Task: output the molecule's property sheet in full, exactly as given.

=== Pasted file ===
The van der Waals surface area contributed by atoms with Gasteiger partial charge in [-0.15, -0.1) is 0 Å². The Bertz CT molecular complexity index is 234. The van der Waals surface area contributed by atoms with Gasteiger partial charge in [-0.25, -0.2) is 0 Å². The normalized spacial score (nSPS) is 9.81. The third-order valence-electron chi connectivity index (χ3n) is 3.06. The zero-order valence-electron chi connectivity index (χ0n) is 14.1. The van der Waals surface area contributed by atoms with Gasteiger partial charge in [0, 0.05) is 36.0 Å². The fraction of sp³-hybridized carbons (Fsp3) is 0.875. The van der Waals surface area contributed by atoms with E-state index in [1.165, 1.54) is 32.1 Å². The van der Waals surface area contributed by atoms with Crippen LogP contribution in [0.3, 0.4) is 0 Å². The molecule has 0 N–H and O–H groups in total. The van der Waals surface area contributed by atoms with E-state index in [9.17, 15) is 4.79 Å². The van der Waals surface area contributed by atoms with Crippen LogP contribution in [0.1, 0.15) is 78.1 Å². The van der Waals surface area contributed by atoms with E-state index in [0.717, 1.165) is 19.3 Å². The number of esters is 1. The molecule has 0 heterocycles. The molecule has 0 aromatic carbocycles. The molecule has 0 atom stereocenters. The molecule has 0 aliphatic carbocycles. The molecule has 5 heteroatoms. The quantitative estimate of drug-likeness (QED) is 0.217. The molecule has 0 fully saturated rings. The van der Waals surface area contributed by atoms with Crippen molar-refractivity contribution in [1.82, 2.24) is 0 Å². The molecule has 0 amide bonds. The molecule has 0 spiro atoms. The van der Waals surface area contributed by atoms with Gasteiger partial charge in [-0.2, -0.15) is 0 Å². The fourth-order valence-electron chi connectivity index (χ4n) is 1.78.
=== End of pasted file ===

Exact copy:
The van der Waals surface area contributed by atoms with Gasteiger partial charge in [-0.15, -0.1) is 0 Å². The Bertz CT molecular complexity index is 234. The van der Waals surface area contributed by atoms with Gasteiger partial charge in [-0.25, -0.2) is 0 Å². The normalized spacial score (nSPS) is 9.81. The third-order valence-electron chi connectivity index (χ3n) is 3.06. The zero-order valence-electron chi connectivity index (χ0n) is 14.1. The van der Waals surface area contributed by atoms with Gasteiger partial charge in [0, 0.05) is 36.0 Å². The fraction of sp³-hybridized carbons (Fsp3) is 0.875. The van der Waals surface area contributed by atoms with E-state index in [1.165, 1.54) is 32.1 Å². The van der Waals surface area contributed by atoms with Crippen LogP contribution in [0.3, 0.4) is 0 Å². The molecule has 0 N–H and O–H groups in total. The van der Waals surface area contributed by atoms with E-state index in [9.17, 15) is 4.79 Å². The van der Waals surface area contributed by atoms with Crippen LogP contribution in [0.1, 0.15) is 78.1 Å². The van der Waals surface area contributed by atoms with E-state index in [0.717, 1.165) is 19.3 Å². The number of esters is 1. The molecule has 0 heterocycles. The molecule has 0 aromatic carbocycles. The molecule has 0 atom stereocenters. The molecule has 0 aliphatic carbocycles. The molecule has 5 heteroatoms. The quantitative estimate of drug-likeness (QED) is 0.217. The molecule has 0 fully saturated rings. The van der Waals surface area contributed by atoms with Crippen molar-refractivity contribution in [1.82, 2.24) is 0 Å². The molecule has 0 amide bonds. The molecule has 0 spiro atoms. The van der Waals surface area contributed by atoms with Gasteiger partial charge in [-0.2, -0.15) is 0 Å². The fourth-order valence-electron chi connectivity index (χ4n) is 1.78.